Originally published in Fleet Management Weekly 04/02/2019
By Paul Atchley, PhD, eDriving’s Brain Scientist Advisor
Imagine one day that you, the fleet safety manager, receive a report about your drivers that reveals that about 1 in 10 of your drivers is addicted to a substance that, when used, significantly impairs their ability to drive safely. And further imagine the report also tells you that almost all of the remaining drivers are probably not “addicted” in the clinical sense, but they are highly compelled to take the same substance while driving and admit they keep the substance in their vehicles and also admit to occasional use.
This is that report. For a little more than a decade since the release of the iPhone, Silicon Valley has been finding ways to increase the degree to which the “phones” and apps are able to grab and hold the attention of their owners. Some very bright people do careful work to enhance the psychological compulsion to use our smart devices constantly. In my work on technology and driving, my colleagues and I have documented the effects of this, with some of our latest work showing that about 10% of users have a pattern of use that would fit the behavioral definition of addiction. In other work, we show that even those that are not addicted are highly compelled to use the devices. I am sure if you are honest about your own behavior, you will probably admit you use the phone even when you shouldn’t, such as while driving.
What is a fleet manager to do given the known risks of phone use while driving? The first step is to stop thinking about them as phones, but instead look at them as a substance delivery system. A lot of the discussion focuses on phone calls, but the devices are capable of so much more. Once the device is in the car or truck, it will grab the driver’s attention by alerting them to texts, chats, game updates, news, posts to social media… YouTube is much more interesting than boring traffic. The outrage Facebook uses to compel use is more immediate than the thoughts of safety for having eyes off of the road. In other words, the smart phone is a risky substance ready to cause harm by design, where harm occurs due to diverting attention from the roadway.
Once you, the fleet manager, embrace the risk the second step is to ground your response in data. It is tempting to ask employees to “Just Say No” to use of their devices. But that strategy ignores the level of addiction and compulsion Silicon Valley has designed into them. Developing an effective approach, where effective means reduced crashes, injuries and fatalities, should be grounded in best practice. Fortunately, organizations like the National Safety Council and the Network of Employers for Traffic Safety (NETS) have great, empirically grounded, recommendations to help.
The first part of best practice is to have a clear policy that bans all of use of devices and applies to all employees. You cannot have “just a little smartphone” in the car and be safe. Neither can you have a policy that only applies to those outside of management. A complete ban with leadership support is critical. Work by NETS on fleet safety shows that companies with cellular policies at the discretion of various units actually perform less safely than companies without policies. Consistency and leadership are keys.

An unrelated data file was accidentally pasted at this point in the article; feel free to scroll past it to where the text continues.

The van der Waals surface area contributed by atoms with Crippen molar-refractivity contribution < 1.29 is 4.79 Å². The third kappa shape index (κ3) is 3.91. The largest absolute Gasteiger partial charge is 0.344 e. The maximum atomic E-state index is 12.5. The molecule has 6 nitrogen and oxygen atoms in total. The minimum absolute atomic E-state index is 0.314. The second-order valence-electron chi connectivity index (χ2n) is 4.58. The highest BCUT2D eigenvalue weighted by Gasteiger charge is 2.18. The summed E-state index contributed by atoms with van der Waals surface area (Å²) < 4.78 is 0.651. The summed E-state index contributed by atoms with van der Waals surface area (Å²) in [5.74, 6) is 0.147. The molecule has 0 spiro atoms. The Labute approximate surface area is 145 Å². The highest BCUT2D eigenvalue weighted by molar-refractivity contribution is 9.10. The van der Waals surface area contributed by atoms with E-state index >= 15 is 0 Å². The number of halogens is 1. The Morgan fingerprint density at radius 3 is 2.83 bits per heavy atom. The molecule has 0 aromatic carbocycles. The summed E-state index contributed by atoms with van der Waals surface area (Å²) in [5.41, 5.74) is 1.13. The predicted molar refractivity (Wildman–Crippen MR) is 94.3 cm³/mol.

The second part of best practice is to support the policy with education. Education plays an important role in reinforcing the “why” of the decision, reducing resistance, securing buy-in and supporting sustained change. But education alone will not change behaviors for most drivers. No health crisis was ever changed through education alone. It is only by directly impacting behaviors that behaviors change. For example, education about the risks of smoking had much less impact on smoking rates than increased prices for cigarettes, smoking bans in public places, and increased insurance premiums.
Education must be joined by the third component which is the monitoring and enforcement of rules to stop the behavior of using a phone in any manner while driving. This is often the most difficult step for an organization, but it is one that cannot be ignored. Monitoring for compliance with the rules can take many forms. A simple way is to mandate cellular phone records, including data use, are discoverable by the company in the event of a crash. More complex techniques include camera systems, phone-based monitoring approaches and telematics embedded in the vehicle or phone.
All of these systems support the most difficult, but arguably most important, step which is significant penalties in the event that an employee violates the policy. If you would not allow an employee to continue driving if they were found driving drunk then you should not allow them to continue driving if they are using a substance (the phone) that can produce the same risk to safety.
The good news is that companies that have clear rules, management buy-in, education, monitoring and enforcement have fewer crashes. Benchmarking studies by NETS with billions of road miles show this. Internal company data I have seen for companies that use this best practice demonstrates the same pattern. The gains are substantial, with a 2/3 reduction in crash rates not uncommon. In a world of fleet safety versus Silicon Valley, fleet safety can win if you are on its team.
About Paul Atchley
eDriving’s Brain Scientist Advisor Paul Atchley, PhD, is the University of South Florida’s Senior Associate Vice President and Dean of Undergraduate Studies. As a Professor of Psychology, he specializes in research in cognitive factors, including the implications of multitasking on driving.